Apr 11, 2016

How the High Street Has 'Cheapened' Marriage.

If you're a closet fan of train wreck opinion pieces from the fashion pages of the paper like me, there's a high chance that you've already read journalist Rachel Wells' piece on her feeling that the release of ASOS and H&M's fast fashion wedding ranges cheapen marriage.  At last count , the article generated 365 comments and, I'm sure, a whole lot more google searches for the H&M and ASOS collections Wells' is decrying. Win, win for everyone involved, I guess.

Today's blog post is going to be about my response to the arguments and opinions that Wells has put forward to defend her stance and not a personal attack on her.  As she has chosen to share details of a very personal day in a very public forum to support her personal opinion, I think its fair that we, as readers, be allowed to respond to what she has shared willingly.

www.news.com.au
Rachel Wells in her $5000 wedding gown.
When I read the headline for the article, I had hoped the the main focus of the piece would be on the inhuman conditions those employed to produce fast fashion garments are forced to endure for a menial wage.  That perhaps boycotting H&M's line could be a stand against the current state of affairs and a vote for better treatment of the people employed abroad in clothing manufacture. There is a mention of 'conveyor-belt fashion in a faraway factory' and that's about it.

But sadly, it was not to be.  To Wells' mind,  what really signifies the sanctity of a wedding is the cost of one's wedding gown.  To be of significance, the gown should cost more than 'a toaster or a Nutribullet' that are likely to be your wedding gifts and that something that costs less than one's weekly grocery bill somehow 'trivializes' a wedding.  Then Well's cost argument veers off to onto contradictory ground when she deems the work of ready-to-wear designers whose pieces cost in the hundreds (making them the 'good' cheap?) to be suitably respectful of the sanctity of marriage on account of the fact that these items are made with more care and attention than the' shoddy' cheapness of H&M et al.

People all around the world (including our country) are fighting for their rights (and sometimes lives) with regard to marriage.  The gay community is fighting for the recognition of same sex marriage.  Human rights activists are fighting to abolish the practice of child brides being given to older men in the name of tradition or religion.  For some, a wedding is the gateway to a life of domestic slavery (or worse) at the hands of their husband's family.

And here we are reading the opinions on how to truly honour marriage written by a woman in a first world nation who got married three years ago in a $5000 dress.  No one is questioning her right to spend $5000 on her dress though some may be questioning the use of the word 'stunning' ahead of its price every time the gown is mentioned in the media.  It is not an uncommon practice for gowns, even those 'created by designers' to be sent overseas for detailing and in some cases construction to take place.  While 'care and attention' will no doubt be bestowed upon each gown, economics is far more likely to be the reason that this occurs.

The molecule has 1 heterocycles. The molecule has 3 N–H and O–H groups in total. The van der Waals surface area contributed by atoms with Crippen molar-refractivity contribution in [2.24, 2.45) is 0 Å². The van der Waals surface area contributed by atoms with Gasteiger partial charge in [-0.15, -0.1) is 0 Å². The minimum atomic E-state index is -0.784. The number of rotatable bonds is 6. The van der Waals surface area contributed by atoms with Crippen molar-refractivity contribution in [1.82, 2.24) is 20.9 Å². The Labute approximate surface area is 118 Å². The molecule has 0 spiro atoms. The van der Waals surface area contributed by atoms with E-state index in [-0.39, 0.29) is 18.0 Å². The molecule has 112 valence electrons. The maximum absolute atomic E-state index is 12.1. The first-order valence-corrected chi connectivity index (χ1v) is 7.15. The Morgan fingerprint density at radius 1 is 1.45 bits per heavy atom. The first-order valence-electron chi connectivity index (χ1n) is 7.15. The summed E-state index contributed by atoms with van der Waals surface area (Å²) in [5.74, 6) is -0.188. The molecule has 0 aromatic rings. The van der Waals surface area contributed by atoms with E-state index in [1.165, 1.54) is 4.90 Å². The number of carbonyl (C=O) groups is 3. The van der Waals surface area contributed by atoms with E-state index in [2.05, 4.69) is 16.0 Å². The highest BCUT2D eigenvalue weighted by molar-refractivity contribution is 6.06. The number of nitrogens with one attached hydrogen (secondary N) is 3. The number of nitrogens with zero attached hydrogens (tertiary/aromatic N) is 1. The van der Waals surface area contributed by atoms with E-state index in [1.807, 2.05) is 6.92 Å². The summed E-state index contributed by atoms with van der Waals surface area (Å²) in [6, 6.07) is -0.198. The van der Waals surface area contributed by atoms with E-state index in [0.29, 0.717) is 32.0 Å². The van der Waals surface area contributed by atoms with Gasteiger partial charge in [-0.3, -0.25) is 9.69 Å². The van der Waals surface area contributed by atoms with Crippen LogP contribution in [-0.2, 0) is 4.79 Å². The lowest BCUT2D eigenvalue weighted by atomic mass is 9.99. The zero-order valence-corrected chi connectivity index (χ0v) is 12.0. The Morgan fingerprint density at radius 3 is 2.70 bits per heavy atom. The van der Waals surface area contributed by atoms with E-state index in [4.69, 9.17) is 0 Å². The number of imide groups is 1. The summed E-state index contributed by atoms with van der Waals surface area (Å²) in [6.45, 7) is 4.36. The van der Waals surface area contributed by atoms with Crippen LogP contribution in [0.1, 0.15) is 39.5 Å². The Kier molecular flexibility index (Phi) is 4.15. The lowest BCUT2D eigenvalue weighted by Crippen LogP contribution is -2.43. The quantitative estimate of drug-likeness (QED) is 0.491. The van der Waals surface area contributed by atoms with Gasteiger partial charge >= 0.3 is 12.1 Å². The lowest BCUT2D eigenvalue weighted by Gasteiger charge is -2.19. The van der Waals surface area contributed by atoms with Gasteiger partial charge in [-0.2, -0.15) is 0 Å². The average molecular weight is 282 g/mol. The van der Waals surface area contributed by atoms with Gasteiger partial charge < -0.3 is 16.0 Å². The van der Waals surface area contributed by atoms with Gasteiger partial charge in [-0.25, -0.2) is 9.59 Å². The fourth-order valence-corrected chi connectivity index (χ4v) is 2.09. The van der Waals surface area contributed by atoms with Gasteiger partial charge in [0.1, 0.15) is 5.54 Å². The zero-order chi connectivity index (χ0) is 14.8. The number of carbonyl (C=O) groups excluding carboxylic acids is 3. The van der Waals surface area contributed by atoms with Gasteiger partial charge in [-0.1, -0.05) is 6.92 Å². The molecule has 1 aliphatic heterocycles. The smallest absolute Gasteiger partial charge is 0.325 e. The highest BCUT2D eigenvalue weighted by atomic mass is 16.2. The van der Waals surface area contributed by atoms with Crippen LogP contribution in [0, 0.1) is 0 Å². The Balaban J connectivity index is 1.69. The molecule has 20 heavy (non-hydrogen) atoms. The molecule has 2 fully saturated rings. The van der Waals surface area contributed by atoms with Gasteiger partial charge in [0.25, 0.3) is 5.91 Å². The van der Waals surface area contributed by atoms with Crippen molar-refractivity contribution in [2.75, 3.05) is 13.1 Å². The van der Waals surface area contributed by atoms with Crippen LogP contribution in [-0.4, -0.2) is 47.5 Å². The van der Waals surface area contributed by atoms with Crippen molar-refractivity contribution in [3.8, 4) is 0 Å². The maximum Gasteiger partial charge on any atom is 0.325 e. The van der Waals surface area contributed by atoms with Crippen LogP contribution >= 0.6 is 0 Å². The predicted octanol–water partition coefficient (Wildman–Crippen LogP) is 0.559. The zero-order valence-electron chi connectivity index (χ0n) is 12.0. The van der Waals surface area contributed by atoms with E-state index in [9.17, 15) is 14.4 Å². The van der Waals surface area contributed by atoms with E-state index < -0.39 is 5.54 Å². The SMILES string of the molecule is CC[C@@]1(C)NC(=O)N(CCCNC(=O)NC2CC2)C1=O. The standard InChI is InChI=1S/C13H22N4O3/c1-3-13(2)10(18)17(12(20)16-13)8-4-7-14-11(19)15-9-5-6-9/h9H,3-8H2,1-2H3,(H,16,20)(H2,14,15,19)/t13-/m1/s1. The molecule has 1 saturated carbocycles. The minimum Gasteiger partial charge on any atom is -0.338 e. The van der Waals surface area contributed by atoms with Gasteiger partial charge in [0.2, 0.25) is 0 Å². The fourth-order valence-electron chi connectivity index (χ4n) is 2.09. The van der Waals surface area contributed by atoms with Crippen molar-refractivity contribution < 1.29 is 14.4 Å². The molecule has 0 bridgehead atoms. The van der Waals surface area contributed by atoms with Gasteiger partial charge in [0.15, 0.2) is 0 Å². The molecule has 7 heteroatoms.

While the author is smugly confident that spending $5000 on her dress made her wedding day that much more meaningful than that of the bride who spent $150 - these things are all relative.  Somewhere out there are women who spent $50 000 or more on their gowns.  They were possibly created in the couture houses of Paris or London.  What if their response to her article was to liken her effort to picking up a frock from ASOS or H&M?

www.dailymail.co.uk
Some of H&M's wedding dresses.


Personally, I love the look and idea of high street bridal.  It's a perfect solution for women who can't face months of fittings, hidden costs and the uncertainty of how things will look on the day until the very last moment.  There are women who prefer comfort rather than corsetry on a day they'd like to be as much about their guests as about themselves and their husband.  There are women who might like to make the day about more than just their dress.  What they save on their dress might go to a donation to a cause close to their hearts they'd like to celebrate.

And you know what?  They are all women who value the sanctity of marriage.  They know that weddings are just a day and that it takes more than a dress to make a marriage work.  And they will all look just as stunning as you on their big day,  Rachel.

What did you think of the article?

Would you buy your wedding dress from the high street?



23 comments:

  1. I loved this, such a great opinion piece. Thank you. You raised great points about what we are fighting for re marriage here and around the world.

    I bought a dress from a bridal store that was reduced by $1000. I was also gifted a dress from St Frock that was under $100 and I loved them both. The second dress was definitely more of a dance floor dress, and made going to the toilet easier! Adam and my marriage is quite strong, despite my cheap dresses.

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    1. I love both of your outfits from your wedding, Carly!

      SSG xxx

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  2. Wells: I literally can't even.

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  3. I bought an expensive wedding dress. More expensive than the author of that article, if we want to get picky. Does that make my marriage stronger or "better"? Not a chance. That's not the way these things work. Good marriages need work, understanding, flexibility. It has nothing to do with the cost of a garment. She does herself no favours with this piece, just coming across as pretentious and snobby.

    PS: the most expensive wedding I ever went to lasted a grand total of 8 months. I worked out the wedding dress cost approximately $2,000 for every month they were married. Fancy that.